This summer will showcase some of the finest wingers in world football; Wales have Gareth Bale, Portugal have Cristiano Ronaldo, Germany have Marco Reus and Belgium have Eden Hazard, but can any of them look in the mirror and honestly claim to be better than Scotland’s James Forrest? Conventional thinking after decades of football analysis tells us that to succeed in the wider areas you need to be endowed with a few key traits; pace, composure, intelligence and a flair for the dramatic. Forrest laughs in the face of conventional thinking. Young Forrest has managed to carve a lengthy career at Celtic and continues to be called up to numerous Scotland squads utilising his unique version of wing wizardry. In any given 90 minute display you can count on at least a dozen crosses failing to beat the first man, a real reluctance to sprint, a left foot about as decisive as Diana Ross’ circa 1994 and most impressively the ability to bamboozle himself more than the opposing fullback. With a player like Forrest on the wing, who can honestly claim to be able to halt this rampant Scottish force?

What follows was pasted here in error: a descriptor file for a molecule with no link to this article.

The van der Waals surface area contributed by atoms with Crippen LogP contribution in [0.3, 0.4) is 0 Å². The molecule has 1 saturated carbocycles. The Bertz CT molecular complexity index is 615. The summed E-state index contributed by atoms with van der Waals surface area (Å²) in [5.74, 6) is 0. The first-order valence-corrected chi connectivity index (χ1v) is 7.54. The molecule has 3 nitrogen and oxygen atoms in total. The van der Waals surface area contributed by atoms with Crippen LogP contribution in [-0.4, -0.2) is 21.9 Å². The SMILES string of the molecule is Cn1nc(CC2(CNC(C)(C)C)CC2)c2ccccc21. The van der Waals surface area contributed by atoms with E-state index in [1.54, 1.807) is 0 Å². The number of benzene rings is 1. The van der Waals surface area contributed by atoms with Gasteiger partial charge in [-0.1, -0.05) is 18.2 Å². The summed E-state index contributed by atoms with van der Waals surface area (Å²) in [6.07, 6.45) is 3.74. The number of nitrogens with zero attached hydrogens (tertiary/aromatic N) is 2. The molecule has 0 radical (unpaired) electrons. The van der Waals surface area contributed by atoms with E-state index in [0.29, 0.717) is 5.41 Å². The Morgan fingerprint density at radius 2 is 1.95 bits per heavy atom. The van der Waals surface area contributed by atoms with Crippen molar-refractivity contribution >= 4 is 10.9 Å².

- Modern day Braveheart